Ms Koay opines: “I feel that the main problem is the delivery of the messages. We treat mental health literacy like a subject to be taught and learnt, and maybe even to be quizzed. We forget that mental health literacy is about how we live our lives, how we take care of ourselves, treat one another, and look after one another in the community.”
Her sentiments are echoed by Alan (not his real name), a teacher at a local junior college. He shares that while CCE lessons often cover self-management tools such as prioritising and managing stress, their effectiveness depends on students’ mentality. “The quality and outcome depend a lot on… how seriously they take it and whether they continue to practice it even as we remind them to,” he said.
“It is really tough for one teacher managing between 20 to 35 students (depending on which level we teach) to make sure that everyone is engaged and internalising [the lessons]… While each school tries to tailor the content to suit their school, and each tutor tweaks it to suit their class, it’s still really hard to ensure everyone takes it seriously,” he adds.
Acknowledging the need to further bolster mental health efforts in schools, Mr Chan introduced several “near-term” measures MOE intends to undertake:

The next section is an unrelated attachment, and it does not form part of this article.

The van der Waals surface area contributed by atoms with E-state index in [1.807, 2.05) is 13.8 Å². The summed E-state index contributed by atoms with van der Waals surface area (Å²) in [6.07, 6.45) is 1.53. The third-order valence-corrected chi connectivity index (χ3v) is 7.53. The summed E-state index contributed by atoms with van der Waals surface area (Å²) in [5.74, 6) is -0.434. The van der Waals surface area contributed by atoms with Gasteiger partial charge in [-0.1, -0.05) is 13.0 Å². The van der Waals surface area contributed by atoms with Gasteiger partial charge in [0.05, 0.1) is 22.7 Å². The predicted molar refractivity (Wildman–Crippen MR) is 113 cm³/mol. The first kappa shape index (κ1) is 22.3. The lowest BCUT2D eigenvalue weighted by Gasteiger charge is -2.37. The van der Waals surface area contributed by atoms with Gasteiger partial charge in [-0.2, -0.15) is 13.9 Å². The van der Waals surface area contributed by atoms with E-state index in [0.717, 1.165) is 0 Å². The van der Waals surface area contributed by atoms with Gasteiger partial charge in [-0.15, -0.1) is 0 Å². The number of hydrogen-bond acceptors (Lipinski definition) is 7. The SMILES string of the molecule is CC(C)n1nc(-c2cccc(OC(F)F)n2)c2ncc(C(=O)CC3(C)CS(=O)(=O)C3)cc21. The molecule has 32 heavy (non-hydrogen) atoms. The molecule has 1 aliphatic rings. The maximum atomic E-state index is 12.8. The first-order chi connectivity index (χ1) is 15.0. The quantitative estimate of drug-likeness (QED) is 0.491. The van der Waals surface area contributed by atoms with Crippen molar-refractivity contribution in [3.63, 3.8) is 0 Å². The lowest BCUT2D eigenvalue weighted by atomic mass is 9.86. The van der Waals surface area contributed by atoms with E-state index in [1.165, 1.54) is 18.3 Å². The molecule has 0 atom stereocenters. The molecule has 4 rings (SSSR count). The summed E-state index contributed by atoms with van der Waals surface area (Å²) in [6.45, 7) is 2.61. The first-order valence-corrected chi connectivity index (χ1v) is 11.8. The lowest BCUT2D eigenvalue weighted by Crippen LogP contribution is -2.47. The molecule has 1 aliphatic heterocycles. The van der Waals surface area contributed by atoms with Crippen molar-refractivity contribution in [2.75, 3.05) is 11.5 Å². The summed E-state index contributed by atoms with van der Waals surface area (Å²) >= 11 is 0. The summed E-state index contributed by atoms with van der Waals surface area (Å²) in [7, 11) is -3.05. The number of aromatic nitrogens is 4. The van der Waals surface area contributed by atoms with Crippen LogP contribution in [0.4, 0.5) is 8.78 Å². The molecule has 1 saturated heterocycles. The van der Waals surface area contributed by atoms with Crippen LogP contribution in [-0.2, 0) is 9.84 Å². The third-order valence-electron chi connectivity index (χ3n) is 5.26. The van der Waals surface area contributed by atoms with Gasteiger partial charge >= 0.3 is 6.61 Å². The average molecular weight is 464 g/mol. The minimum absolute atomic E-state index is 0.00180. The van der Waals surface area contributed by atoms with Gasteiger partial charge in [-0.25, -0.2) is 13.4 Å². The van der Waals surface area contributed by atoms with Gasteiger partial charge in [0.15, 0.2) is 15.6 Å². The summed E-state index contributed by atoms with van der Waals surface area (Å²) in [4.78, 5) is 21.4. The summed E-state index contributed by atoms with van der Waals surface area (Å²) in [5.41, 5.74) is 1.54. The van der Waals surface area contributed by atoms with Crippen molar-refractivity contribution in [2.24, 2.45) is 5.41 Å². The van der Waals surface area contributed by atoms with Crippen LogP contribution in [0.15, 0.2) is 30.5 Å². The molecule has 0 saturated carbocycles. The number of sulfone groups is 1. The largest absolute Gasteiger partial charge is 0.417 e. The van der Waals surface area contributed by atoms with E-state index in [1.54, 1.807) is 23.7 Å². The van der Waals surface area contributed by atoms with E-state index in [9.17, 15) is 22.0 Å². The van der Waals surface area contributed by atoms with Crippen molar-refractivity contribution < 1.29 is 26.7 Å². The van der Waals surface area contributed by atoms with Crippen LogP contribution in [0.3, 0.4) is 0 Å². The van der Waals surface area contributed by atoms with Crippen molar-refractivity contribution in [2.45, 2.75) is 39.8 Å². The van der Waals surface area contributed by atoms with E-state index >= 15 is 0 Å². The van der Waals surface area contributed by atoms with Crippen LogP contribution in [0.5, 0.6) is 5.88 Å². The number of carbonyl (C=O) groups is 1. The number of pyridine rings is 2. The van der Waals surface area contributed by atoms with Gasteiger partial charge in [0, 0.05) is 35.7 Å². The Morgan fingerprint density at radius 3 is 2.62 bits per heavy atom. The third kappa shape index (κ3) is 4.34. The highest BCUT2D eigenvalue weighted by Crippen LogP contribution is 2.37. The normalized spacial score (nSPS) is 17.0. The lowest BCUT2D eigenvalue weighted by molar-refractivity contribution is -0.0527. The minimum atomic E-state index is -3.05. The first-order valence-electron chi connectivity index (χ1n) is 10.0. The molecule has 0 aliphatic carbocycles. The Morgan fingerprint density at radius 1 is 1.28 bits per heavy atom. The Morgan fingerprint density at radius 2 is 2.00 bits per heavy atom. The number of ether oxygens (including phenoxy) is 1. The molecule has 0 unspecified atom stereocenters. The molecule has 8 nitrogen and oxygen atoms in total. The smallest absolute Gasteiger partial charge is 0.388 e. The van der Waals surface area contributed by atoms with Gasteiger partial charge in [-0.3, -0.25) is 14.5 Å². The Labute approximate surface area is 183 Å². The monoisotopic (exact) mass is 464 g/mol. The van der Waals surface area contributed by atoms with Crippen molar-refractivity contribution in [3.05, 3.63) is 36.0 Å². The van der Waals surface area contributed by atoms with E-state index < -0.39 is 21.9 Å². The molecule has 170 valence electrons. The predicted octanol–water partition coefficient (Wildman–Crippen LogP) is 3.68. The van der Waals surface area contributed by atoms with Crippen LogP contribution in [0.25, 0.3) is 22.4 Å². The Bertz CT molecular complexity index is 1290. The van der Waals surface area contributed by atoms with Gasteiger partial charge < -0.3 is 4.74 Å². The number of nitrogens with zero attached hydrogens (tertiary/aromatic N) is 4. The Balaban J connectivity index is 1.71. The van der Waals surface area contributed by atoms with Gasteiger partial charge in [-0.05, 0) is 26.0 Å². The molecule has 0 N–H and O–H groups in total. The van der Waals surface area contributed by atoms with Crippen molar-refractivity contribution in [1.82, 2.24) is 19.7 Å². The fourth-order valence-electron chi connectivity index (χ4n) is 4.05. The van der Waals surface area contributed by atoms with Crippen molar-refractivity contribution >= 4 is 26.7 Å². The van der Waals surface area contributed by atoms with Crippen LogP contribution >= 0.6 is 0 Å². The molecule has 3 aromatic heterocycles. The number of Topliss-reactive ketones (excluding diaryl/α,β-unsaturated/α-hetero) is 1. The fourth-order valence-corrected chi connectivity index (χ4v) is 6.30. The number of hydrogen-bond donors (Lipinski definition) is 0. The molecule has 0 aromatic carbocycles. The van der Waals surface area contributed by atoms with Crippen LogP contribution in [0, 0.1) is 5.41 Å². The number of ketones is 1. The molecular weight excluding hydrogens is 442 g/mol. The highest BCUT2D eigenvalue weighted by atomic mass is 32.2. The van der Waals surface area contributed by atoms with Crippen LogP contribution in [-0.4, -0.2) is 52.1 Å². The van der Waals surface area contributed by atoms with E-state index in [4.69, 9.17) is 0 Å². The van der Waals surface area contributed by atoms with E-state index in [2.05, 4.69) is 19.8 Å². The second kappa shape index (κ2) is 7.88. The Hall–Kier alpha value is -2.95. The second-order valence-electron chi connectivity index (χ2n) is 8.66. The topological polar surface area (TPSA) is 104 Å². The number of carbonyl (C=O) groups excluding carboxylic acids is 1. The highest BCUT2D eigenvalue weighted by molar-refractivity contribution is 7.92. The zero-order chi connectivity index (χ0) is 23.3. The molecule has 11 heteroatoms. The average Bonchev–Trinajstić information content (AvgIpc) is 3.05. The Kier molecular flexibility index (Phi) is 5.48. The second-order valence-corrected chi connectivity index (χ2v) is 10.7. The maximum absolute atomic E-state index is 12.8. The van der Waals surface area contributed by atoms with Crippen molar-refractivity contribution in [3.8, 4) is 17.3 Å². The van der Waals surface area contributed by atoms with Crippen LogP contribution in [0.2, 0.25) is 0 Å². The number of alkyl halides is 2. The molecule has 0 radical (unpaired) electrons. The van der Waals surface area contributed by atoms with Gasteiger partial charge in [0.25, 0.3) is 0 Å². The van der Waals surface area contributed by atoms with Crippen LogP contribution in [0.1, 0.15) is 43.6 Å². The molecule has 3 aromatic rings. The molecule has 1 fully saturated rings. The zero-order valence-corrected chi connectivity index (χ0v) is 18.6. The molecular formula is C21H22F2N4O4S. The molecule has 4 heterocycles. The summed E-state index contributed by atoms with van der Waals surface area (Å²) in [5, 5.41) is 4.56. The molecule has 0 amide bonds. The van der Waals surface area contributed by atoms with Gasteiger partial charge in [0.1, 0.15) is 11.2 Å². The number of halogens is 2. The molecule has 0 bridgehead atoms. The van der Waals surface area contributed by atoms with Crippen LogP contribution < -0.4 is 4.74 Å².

But are these initiatives truly sufficient in Singapore’s pressure cooker environment? Will their execution place undue stress on teachers, who may already be working 52 to 56 hours a week? And beyond the near term, how can mental health support continue to be enhanced in the long term for students?
A step in the right direction, but not the end-all, be-all
Students Janet and Ackley welcome the new measures.
Janet says: “[These measures will] better equip teachers with more relevant knowledge on the different aspects of mental health and how to help or support students who may have mental health issues.”
Ackley adds that the measures will also help students who are struggling be identified more quickly, which allows for intervention in a prompt manner.
However, teachers and counsellors TheHomeGround Asia spoke to were a more cautious in their optimism. For instance, Athena (not her real name), a teacher at a secondary school, believes that improving the general mental health literacy of teachers is a good move but points out that the measures’ effectiveness is still dependent on the content of these additional courses.
“The initiatives are good, better than before, for sure,” Ms Koay says. “But we need to make sure that the human element is present. If we just go through the motions and do things as if we are checking the boxes, nothing will change. We have to genuinely want to care for one another.”
She adds: “I think it would be good to do a needs analysis with the teachers and students so it is not just a top down approach but also bottom up. Then, we can hear from the people who are involved, instead of just policy-makers who are not on the ground.”
Doctoral Candidate, Mental Health Advocate and Mental Health Researcher, Jonathan Kuek, agrees: “It would be good if we could make an intentional effort to include teachers and students who do not often provide input, and learn more about their needs and wants, so that solutions can be more representative of the entire schooling population.”